Sunday is gun practise day. Somewhere across the fields they’re blasting away at something or other but from within the boat it sounds just like a tennis match between beginners. A couple of volleys and then quiet while they picked up the balls from the net.

Narrowboats compete with sailing dinghies for the water outside Trent Lock. Yesterday we saw raft races in the morning, followed by canoes and sailing dinghies of various shapes and sizes, accompanied by rescue boats that dashed here and there towing boats and crews back to safety. The raft races had us in stitches, the yells of excitement started before they’d even let go of the bank and within minutes one was up-ended spilling the crew into the water. Great fun too for those of us watching.
raft race

This morning around 9am we were greeted by the strains of ging-gang-gooly-gooly-watcha from a circle of uniforms and the raising of the red duster that signalled the start of sailing practise.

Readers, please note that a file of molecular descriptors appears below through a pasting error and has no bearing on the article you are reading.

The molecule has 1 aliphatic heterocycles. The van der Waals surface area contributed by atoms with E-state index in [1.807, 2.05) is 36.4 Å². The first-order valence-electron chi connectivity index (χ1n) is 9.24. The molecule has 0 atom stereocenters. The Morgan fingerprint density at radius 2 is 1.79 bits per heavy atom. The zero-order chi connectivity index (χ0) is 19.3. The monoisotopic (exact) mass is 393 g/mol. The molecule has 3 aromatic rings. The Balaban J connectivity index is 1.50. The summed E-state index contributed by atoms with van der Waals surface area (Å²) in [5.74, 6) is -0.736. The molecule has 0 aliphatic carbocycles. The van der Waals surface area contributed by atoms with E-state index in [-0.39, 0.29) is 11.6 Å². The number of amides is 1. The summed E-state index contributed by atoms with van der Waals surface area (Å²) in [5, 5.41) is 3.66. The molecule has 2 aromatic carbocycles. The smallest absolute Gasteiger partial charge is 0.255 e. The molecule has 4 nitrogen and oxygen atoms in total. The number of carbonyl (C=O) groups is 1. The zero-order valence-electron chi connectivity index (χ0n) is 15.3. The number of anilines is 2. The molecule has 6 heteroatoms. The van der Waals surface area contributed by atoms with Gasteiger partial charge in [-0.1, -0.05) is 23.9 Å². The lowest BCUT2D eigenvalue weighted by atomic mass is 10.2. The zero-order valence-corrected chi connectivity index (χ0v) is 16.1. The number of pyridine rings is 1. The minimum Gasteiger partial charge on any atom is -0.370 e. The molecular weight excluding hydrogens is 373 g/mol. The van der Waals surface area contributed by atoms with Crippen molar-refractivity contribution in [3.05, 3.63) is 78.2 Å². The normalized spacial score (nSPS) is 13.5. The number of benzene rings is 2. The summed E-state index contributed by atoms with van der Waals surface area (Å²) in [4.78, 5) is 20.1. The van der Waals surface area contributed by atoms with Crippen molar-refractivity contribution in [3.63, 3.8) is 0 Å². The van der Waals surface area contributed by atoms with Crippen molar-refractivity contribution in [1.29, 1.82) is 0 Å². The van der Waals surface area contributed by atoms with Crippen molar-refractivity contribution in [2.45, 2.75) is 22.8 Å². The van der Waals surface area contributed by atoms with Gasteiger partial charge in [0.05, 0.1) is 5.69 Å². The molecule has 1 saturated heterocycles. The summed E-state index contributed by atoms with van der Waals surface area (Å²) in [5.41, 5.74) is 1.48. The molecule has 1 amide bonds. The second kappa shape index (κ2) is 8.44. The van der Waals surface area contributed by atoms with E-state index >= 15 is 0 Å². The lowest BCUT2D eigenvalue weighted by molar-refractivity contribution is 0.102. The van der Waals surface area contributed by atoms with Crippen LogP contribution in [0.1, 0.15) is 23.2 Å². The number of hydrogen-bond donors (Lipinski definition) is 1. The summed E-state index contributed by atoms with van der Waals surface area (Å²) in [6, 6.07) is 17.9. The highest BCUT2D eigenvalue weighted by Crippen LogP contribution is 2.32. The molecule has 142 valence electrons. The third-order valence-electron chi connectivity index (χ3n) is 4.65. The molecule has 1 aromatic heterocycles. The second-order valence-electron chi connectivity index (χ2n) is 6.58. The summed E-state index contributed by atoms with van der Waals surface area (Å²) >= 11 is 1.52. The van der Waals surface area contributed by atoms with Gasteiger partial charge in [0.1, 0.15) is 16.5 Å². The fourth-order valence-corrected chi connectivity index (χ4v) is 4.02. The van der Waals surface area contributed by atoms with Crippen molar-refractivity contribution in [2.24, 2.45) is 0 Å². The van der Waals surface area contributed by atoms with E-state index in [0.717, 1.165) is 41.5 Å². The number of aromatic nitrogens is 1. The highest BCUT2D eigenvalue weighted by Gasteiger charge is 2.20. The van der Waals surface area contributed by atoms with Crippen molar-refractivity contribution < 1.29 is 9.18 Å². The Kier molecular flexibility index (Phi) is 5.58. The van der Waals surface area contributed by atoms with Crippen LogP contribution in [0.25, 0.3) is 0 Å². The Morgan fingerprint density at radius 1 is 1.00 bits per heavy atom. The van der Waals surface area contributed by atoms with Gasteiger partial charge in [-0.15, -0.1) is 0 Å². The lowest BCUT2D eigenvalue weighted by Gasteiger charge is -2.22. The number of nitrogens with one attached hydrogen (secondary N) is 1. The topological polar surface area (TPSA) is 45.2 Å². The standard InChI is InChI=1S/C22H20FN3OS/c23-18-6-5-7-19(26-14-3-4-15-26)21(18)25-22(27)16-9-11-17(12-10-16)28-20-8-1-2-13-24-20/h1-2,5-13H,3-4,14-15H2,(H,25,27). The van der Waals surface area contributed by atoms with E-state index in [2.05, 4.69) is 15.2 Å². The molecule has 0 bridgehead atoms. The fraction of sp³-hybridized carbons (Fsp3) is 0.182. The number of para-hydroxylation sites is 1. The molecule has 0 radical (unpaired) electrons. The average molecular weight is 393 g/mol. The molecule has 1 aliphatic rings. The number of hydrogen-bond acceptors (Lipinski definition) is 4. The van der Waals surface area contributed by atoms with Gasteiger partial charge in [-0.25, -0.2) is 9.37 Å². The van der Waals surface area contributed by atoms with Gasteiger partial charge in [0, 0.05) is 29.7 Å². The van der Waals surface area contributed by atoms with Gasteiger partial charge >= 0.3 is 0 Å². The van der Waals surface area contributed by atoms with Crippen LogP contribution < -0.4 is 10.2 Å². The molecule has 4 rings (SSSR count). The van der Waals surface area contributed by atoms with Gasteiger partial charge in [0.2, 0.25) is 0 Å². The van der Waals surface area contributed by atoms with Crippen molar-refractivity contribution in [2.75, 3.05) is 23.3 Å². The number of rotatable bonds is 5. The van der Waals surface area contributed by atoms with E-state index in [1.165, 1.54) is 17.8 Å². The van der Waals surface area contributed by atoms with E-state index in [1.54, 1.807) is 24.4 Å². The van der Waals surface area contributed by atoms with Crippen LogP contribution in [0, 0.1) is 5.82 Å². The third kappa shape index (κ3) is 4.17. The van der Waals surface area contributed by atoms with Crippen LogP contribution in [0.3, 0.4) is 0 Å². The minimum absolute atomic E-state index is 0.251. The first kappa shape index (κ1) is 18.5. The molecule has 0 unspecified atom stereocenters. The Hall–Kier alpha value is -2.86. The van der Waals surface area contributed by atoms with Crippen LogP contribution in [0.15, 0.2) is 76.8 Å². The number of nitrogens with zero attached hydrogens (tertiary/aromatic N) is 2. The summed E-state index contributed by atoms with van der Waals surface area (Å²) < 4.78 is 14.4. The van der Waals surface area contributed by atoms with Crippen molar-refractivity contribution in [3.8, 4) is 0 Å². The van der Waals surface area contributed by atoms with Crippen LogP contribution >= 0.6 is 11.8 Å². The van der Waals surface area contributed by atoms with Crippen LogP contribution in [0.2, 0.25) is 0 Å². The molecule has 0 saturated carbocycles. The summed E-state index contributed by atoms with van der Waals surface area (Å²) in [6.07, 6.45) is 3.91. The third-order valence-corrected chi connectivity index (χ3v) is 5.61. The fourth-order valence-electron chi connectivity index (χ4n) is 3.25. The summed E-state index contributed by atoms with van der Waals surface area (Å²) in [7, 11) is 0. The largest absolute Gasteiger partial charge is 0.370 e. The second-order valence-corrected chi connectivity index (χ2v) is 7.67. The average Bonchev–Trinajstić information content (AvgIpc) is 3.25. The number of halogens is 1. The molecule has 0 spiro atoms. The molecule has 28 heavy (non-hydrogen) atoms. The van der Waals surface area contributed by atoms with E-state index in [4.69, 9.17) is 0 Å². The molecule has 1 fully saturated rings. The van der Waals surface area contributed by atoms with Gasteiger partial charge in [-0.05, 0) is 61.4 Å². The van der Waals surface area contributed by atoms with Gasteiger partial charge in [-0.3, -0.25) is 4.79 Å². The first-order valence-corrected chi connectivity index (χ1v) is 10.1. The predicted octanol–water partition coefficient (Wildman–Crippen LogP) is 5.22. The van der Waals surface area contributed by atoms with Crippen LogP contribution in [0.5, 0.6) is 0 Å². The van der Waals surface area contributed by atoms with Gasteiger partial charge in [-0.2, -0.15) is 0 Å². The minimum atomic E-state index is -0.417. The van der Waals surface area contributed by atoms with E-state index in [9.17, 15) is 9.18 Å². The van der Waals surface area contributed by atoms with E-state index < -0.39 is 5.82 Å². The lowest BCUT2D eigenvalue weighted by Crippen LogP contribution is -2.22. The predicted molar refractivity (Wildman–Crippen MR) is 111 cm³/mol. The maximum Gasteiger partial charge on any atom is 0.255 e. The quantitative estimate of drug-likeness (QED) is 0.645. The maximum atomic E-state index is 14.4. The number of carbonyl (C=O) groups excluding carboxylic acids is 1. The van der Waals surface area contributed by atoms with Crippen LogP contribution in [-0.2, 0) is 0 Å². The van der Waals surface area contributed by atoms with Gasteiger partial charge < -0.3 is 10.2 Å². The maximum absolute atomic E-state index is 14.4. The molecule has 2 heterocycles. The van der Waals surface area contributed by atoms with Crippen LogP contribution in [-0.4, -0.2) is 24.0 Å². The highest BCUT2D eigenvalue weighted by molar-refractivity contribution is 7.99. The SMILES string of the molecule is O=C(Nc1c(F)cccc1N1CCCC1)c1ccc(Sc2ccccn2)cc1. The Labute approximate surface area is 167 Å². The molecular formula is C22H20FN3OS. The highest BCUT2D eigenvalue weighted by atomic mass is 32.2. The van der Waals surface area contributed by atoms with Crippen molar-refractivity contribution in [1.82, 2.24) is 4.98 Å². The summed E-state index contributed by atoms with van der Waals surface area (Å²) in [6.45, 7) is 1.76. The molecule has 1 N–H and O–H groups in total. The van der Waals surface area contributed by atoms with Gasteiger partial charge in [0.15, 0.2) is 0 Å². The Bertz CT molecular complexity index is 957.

Boats coming down the Trent zigzagged as they tried to work out who was going to tack when and where. Most of us seem to be woefully ignorant of the rules of the road when approaching sailing boats and seeing how so many ran down the marker buoys in the centre channel some of us haven’t a clue why they are there or the dangers of snagging one with the propeller.

I suppose the weather will improve once the sailing is over, prayers for wind will change to prayers of sunshine for the journey home and we’ll see an end to this breeze and drizzle.

Something else to see the back of, is snoring. Not hers this time but mine. It’s starting to affect my quality pillow time because I’m getting jabbed in the back every five minutes. I don’t know what has started it, I’ve never been a snorer, it’s always been someone else’s problem. I now find I can’t nod-off in front of the TV, my snoring startles me.

Perhaps the dinette is a temporary solution but there has to be something that will fix the problem, anyone got any cures?